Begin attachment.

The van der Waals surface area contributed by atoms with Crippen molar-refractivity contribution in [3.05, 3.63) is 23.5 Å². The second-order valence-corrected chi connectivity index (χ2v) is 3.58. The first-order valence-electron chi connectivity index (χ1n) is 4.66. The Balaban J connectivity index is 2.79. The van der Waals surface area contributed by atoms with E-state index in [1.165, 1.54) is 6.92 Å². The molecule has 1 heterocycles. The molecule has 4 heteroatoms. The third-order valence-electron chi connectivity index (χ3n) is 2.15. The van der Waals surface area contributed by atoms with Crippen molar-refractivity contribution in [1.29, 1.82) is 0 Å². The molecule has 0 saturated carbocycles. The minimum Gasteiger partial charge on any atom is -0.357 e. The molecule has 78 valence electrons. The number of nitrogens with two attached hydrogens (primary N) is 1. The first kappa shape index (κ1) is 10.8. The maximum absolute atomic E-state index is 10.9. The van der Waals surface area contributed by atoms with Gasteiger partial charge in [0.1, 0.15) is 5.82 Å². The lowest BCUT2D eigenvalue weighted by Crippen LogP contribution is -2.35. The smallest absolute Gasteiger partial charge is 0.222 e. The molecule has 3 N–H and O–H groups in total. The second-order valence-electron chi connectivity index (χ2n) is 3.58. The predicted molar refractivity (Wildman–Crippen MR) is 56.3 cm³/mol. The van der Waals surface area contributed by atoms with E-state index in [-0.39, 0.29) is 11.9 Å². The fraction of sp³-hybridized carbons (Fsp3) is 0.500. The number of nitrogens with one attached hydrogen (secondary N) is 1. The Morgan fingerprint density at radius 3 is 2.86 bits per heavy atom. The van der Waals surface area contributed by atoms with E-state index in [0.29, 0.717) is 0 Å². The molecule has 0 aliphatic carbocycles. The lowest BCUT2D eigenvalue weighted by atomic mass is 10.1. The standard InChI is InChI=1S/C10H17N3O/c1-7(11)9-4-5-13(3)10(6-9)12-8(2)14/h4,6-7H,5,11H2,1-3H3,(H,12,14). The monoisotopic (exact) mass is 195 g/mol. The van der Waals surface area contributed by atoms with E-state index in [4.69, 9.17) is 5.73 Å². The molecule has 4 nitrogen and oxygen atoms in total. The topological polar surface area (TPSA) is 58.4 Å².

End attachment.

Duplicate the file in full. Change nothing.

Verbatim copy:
The van der Waals surface area contributed by atoms with Crippen molar-refractivity contribution in [3.05, 3.63) is 23.5 Å². The second-order valence-corrected chi connectivity index (χ2v) is 3.58. The first-order valence-electron chi connectivity index (χ1n) is 4.66. The Balaban J connectivity index is 2.79. The van der Waals surface area contributed by atoms with E-state index in [1.165, 1.54) is 6.92 Å². The molecule has 1 heterocycles. The molecule has 4 heteroatoms. The third-order valence-electron chi connectivity index (χ3n) is 2.15. The van der Waals surface area contributed by atoms with Crippen molar-refractivity contribution in [1.29, 1.82) is 0 Å². The molecule has 0 saturated carbocycles. The minimum Gasteiger partial charge on any atom is -0.357 e. The molecule has 78 valence electrons. The number of nitrogens with two attached hydrogens (primary N) is 1. The first kappa shape index (κ1) is 10.8. The maximum absolute atomic E-state index is 10.9. The van der Waals surface area contributed by atoms with Gasteiger partial charge in [0.1, 0.15) is 5.82 Å². The lowest BCUT2D eigenvalue weighted by Crippen LogP contribution is -2.35. The smallest absolute Gasteiger partial charge is 0.222 e. The molecule has 3 N–H and O–H groups in total. The second-order valence-electron chi connectivity index (χ2n) is 3.58. The predicted molar refractivity (Wildman–Crippen MR) is 56.3 cm³/mol. The van der Waals surface area contributed by atoms with E-state index in [-0.39, 0.29) is 11.9 Å². The fraction of sp³-hybridized carbons (Fsp3) is 0.500. The number of nitrogens with one attached hydrogen (secondary N) is 1. The Morgan fingerprint density at radius 3 is 2.86 bits per heavy atom. The van der Waals surface area contributed by atoms with E-state index in [0.29, 0.717) is 0 Å². The molecule has 0 aliphatic carbocycles. The lowest BCUT2D eigenvalue weighted by atomic mass is 10.1. The standard InChI is InChI=1S/C10H17N3O/c1-7(11)9-4-5-13(3)10(6-9)12-8(2)14/h4,6-7H,5,11H2,1-3H3,(H,12,14). The monoisotopic (exact) mass is 195 g/mol. The van der Waals surface area contributed by atoms with E-state index in [4.69, 9.17) is 5.73 Å². The molecule has 4 nitrogen and oxygen atoms in total. The topological polar surface area (TPSA) is 58.4 Å².